In ICT lessons, students will collect and classify data, enter them into data-handling software, produce graphs and tables, and interpret and explain their results. Their work in control will include the measurement of distance and angle. Spreadsheet skills, used in modelling and simulations, rely on the numeric, algebraic and graphical skills involved in constructing formulae and generating sequences, functions and graphs.
Students use numeracy in MFL when learning to tell the time, calculating café bills, handling money, working on days and dates and doing simple arithmetic calculations involving addition, subtraction and multiplication. Work in MFL offers some learners the additional opportunity they need to grasp the fundamentals of number work.
Physical Education and Music
Athletic activities use measurement of height, distance and time and data-logging devices to quantify, explore, and improve performance. Ideas of counting, time, symmetry, movement, position and direction are used extensively in music, dance, gymnastics, athletics and competitive games.
Religious Education, PSHE and Citizenship
Belief and likelihood in religious education, or risk assessment in PSHE, relate well to work in mathematics. The discussion of moral and social issues is likely to lead to the use of primary and secondary data and the interpretation of graphs, charts and tables, helping students to make reasoned and informed decisions and to recognise biased data and misleading representations. By applying mathematics to problems set in financial and other real-life contexts students will develop their financial capability and awareness of the applications of mathematics in the workplace.
Almost every scientific investigation or experiment is likely to require one or more of the mathematical skills of classifying, counting, measuring, calculating, estimating, and recording in tables and graphs. Students will, for example, order numbers, including decimals, calculate means and percentages, use negative numbers when taking temperatures, decide whether it is more appropriate to use a line graph or bar chart, and plot, interpret and predict from graphs. They will explore rates of change in cooling curves and distance-time graphs, apply formulae and solve equations, for example, in problems on moments.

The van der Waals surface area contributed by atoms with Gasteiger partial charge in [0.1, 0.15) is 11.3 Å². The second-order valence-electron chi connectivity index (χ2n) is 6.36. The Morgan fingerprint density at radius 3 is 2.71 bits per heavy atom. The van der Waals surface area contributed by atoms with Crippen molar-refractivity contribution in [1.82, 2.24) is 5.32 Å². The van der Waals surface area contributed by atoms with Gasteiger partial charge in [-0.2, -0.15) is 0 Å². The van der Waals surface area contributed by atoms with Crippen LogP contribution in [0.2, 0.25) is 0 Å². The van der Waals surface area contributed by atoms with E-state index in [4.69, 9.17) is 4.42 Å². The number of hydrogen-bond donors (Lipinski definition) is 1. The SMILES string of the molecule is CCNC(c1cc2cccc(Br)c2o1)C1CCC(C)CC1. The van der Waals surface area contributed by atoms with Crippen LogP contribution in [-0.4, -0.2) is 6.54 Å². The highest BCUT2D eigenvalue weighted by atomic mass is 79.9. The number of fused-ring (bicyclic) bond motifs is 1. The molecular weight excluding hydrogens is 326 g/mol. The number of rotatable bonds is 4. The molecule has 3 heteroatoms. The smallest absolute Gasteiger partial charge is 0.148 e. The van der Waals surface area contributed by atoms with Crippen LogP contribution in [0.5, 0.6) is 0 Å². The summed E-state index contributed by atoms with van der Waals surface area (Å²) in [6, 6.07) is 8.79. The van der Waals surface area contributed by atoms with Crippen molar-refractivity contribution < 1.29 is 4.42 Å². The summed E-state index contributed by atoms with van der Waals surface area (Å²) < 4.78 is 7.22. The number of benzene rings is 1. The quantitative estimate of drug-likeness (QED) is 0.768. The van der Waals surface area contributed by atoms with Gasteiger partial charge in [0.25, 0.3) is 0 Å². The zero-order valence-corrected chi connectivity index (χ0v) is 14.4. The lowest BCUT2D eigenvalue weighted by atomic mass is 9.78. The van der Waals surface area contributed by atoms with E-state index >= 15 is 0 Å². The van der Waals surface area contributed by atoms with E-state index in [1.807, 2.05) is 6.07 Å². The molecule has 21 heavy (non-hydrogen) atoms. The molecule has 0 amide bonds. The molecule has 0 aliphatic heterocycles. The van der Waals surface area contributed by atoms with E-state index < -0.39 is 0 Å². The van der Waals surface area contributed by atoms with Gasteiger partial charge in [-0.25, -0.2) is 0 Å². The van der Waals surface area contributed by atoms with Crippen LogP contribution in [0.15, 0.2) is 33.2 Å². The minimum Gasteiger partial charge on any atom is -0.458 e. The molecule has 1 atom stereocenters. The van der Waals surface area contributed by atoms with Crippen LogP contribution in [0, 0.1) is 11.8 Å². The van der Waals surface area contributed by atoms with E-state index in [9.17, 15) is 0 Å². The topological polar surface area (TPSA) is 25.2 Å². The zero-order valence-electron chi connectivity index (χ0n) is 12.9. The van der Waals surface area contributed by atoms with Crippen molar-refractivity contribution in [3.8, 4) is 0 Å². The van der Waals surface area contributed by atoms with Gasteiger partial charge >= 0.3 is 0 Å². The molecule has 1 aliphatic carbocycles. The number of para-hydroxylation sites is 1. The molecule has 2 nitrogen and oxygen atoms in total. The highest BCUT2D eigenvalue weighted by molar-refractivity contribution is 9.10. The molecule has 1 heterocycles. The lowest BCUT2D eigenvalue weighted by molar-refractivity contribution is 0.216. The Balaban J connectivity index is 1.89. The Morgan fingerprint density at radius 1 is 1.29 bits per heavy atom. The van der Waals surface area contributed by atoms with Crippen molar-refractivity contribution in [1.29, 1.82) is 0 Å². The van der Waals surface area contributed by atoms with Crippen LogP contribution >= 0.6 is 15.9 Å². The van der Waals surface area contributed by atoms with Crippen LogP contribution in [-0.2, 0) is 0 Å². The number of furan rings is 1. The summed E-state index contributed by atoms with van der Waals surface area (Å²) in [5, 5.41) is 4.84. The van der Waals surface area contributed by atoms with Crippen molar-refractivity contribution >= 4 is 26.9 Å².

Numeracy through Darts
Darts is a fun game, which helps enormously with the development of mental maths and numeracy. English darts player Bobby George believes the game is also an ideal way to help children understand maths. He said: "I've been going into schools for 20 years. And they love it. They pick it up so fast. On a blackboard they don't pick it up so quickly. The game of darts is 33 per cent maths, if you cannot count you cannot win."
In order to enjoy the game, each student is able to learn the safety rules of the game and develop their understanding of possible checkouts.
The club is run by members of the Maths team. Darts are supplied, although should students wish to bring darts into school, they must be deposited safely in a Maths member of staff’s locked store cupboard before morning registration. If any student is found to have darts on them during the day, they will be confiscated and the student may lose their place in the club. Watching the darts on tv shows that professionals display amazing agility with numbers.
A member of staff explained: "Some 14.9 million adults in England lack the maths skills expected of 11-year-olds, but the mental arithmetic darts required was a "great leveler". Darts is a fun way to sharpen up your number skills and offers many simple, enjoyable opportunities to improve multiplying, subtracting and adding. Seven million people describe themselves as regular darts players. They have to subtract large scores - often multiplied because of hitting "doubles" or "trebles" - from a starting level of 501 points."
Another colleague added: "I would encourage any student out there who didn't feel very confident with maths in other contexts to find more out about the Numeracy through Darts initiative, to build on what they can already do."